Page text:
The Marco Polo Fly Tying System ($649.95) is functional art, miniaturized. Neatly arranged in a case that fits into a jacket pocket (or an equally small spot in your luggage), the Marco Polo contains a vise, bobbin, hackle pliers, scissors, whip-finisher . . . in other words, pretty much every typical fly-tying tool. This vise is small but the two-screw-adjustable jaws hold an astonishing range of hook sizes. It’s not set up for production tying, but if you absolutely want to minimize the size of your kit, the Marco Polo is a great way to go. The machining and finishing is superb. But it isn’t cheap. www.candfdesign.com

D.H. Thompson

My first vise, and doubtless that of many others, was the Thompson Model A; Thompson has produced the vise for more than a century. It was also my first “travel vise,” because for years it was my only vise. The box it came in served as my tool kit until the many layers of tape just couldn’t hold it together any longer. Thompson still makes the Model A, albeit a bit gussied up from the original. And the Model A still works very well, including my own. Don’t overlook the tried and true! www.dhthompson.com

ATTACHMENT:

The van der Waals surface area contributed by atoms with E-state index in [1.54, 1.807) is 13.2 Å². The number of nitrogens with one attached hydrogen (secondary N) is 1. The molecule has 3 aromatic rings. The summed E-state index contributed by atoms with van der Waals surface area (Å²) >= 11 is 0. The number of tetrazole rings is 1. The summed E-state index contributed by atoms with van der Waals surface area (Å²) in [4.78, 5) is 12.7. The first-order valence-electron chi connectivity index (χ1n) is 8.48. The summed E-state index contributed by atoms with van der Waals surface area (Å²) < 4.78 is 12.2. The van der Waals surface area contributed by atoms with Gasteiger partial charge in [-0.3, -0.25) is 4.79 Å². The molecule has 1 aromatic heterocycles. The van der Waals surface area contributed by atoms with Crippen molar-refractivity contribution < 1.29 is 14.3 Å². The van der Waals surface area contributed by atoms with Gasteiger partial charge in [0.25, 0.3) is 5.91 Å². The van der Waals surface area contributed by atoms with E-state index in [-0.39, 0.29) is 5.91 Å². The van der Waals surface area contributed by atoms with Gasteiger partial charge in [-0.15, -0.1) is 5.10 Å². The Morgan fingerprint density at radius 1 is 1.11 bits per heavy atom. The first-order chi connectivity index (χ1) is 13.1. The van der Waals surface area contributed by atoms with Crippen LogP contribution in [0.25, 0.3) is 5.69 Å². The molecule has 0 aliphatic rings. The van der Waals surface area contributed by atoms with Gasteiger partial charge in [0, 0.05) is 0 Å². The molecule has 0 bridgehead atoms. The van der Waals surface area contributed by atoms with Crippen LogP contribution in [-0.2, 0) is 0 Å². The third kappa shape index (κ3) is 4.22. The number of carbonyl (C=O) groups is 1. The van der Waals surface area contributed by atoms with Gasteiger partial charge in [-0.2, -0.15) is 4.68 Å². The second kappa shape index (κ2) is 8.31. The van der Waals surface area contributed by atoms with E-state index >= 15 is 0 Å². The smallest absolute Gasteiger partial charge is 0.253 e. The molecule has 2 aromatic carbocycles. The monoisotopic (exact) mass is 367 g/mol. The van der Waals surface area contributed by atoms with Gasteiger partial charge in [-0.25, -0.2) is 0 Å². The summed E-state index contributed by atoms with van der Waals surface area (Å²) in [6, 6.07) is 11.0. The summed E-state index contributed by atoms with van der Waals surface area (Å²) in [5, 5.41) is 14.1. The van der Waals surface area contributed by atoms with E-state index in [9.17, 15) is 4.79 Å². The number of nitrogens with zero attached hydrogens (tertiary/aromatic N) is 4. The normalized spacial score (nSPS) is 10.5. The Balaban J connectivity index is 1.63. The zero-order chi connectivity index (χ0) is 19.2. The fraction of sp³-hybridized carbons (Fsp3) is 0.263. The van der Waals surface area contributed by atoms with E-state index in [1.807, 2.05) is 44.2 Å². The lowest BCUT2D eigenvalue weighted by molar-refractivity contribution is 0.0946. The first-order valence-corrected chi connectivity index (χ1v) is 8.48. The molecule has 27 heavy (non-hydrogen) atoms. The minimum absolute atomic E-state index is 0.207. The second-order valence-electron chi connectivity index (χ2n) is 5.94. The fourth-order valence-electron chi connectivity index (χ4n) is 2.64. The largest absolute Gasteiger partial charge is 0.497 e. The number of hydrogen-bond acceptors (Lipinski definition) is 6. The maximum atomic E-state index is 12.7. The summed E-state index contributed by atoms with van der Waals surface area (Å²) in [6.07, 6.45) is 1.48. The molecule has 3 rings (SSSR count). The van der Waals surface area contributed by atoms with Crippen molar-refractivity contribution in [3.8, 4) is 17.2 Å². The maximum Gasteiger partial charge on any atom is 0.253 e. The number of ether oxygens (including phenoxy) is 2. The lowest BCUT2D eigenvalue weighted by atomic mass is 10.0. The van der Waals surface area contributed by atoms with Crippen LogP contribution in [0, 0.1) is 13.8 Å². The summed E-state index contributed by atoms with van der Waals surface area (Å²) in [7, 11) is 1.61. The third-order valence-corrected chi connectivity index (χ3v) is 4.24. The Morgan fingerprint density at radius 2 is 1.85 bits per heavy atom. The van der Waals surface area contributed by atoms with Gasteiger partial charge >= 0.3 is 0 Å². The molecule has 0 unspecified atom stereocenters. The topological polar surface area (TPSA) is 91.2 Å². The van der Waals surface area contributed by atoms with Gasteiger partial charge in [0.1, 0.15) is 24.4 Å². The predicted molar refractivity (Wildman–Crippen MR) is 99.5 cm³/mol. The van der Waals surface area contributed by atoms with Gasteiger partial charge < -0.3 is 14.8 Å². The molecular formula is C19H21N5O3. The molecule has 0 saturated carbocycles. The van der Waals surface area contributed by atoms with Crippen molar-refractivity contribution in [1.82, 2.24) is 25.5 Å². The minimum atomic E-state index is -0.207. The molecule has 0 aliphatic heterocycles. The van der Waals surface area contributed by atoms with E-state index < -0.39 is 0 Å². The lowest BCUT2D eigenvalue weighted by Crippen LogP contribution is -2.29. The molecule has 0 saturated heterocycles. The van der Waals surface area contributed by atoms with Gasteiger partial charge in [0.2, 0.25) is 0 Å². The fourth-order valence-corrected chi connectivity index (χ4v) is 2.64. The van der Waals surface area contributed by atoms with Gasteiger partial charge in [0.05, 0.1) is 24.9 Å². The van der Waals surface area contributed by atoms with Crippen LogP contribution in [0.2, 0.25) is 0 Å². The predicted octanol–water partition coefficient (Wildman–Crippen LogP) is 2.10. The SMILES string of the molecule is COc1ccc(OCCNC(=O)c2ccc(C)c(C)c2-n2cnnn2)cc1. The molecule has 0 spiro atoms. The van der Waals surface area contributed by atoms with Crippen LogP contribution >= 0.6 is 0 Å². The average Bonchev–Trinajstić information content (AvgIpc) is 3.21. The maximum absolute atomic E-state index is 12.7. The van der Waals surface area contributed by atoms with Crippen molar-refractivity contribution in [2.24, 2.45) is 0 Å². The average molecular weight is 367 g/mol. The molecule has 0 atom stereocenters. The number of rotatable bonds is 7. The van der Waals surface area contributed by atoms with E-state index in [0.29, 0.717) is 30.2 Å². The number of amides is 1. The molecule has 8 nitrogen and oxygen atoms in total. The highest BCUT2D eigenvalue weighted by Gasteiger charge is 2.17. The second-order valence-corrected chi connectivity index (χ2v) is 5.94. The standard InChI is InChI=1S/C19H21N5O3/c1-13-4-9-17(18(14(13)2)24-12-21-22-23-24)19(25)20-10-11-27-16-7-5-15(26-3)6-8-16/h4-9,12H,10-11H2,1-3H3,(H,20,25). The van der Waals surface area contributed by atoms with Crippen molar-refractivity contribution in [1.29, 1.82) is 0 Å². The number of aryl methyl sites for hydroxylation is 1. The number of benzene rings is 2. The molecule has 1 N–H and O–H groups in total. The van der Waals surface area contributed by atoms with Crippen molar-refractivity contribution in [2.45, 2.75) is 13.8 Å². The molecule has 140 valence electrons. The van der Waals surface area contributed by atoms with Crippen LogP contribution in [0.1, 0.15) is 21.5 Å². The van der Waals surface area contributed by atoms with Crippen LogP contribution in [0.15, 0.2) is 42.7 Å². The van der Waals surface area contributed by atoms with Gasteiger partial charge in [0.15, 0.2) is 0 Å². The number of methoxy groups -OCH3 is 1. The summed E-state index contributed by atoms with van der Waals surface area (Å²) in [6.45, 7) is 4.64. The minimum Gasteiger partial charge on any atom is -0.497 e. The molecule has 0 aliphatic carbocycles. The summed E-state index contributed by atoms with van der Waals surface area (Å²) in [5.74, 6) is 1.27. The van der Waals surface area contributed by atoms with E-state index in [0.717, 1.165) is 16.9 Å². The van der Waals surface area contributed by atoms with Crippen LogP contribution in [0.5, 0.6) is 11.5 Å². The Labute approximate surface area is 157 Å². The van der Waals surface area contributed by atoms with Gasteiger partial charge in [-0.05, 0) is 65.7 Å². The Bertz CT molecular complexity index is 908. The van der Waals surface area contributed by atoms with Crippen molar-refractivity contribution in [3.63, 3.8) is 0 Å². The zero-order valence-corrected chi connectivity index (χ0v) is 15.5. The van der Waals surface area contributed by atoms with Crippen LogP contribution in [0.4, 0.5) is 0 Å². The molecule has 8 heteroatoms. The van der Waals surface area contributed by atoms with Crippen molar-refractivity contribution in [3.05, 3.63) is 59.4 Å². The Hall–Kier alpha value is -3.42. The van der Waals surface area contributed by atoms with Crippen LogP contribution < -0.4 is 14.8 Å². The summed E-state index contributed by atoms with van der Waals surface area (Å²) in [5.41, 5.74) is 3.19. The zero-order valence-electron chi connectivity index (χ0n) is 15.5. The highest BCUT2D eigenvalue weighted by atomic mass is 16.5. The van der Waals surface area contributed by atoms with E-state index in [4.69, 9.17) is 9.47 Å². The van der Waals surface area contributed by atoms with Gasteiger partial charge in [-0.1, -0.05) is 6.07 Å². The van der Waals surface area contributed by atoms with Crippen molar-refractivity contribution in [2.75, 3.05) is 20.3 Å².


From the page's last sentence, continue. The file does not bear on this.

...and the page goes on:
Dyna-King

Ron Abby produces several vises in the travel category that can also serve as your primary home vise. The Kingfisher ($149) is a conventional model, although the shaft smoothly rotates a full 360 degrees. The Squire ($189) and Prince ($199) are similar, with additional features. If you’re a rotary aficionado, the Trekker ($249.95) is Dyna-King’s smallest and lightest true rotary, being approximately one-third smaller than the full-size rotary model. www.dyna-king.com

Griffin

In context, a travel vise isn’t typically a “high mileage” tool, and logically should be priced according to the amount of use (let’s not debate whether logic often enters into fly gear purchases). Doubtless it has to perform adequately, but the price should be reasonable. The Superior 1A vise ($49.95) is representative of several modestly priced, very serviceable vises on the market. While not marketed as a travel vise, the simple design results in a relatively compact package and deserves consideration. www.griffinenterprisesinc.com

Regal

Regal offers a relatively new Travel Vise ($179.95). It comes with a pedestal base only (albeit a small one) and weighs in at 2 pounds, a tad heavy for a lightweight travel vise. Nonetheless, the Regal vises’ toughness and hook-holding ability make them favorites, and for a car kit this would be a top contender. www.regalvise.com

Renzetti

Andy and Lily Renzetti make a family of three rotary travel vises, the Traveler ($194.95), Saltwater Traveler ($234.95) and Clouser Traveler ($204.95). All share the same quality of workmanship seen in the flagship Master vise. In a conventional vise, Renzetti offers the Apprentice ($99), an entry-level, non-rotary vise that satisfies experienced tiers as well. The Apprentice has a rotary tension screw and a hinged stem, and it holds hooks size 28 to 1/0. The body is anodized aluminum; the jaws are hardened steel. www.renzetti.com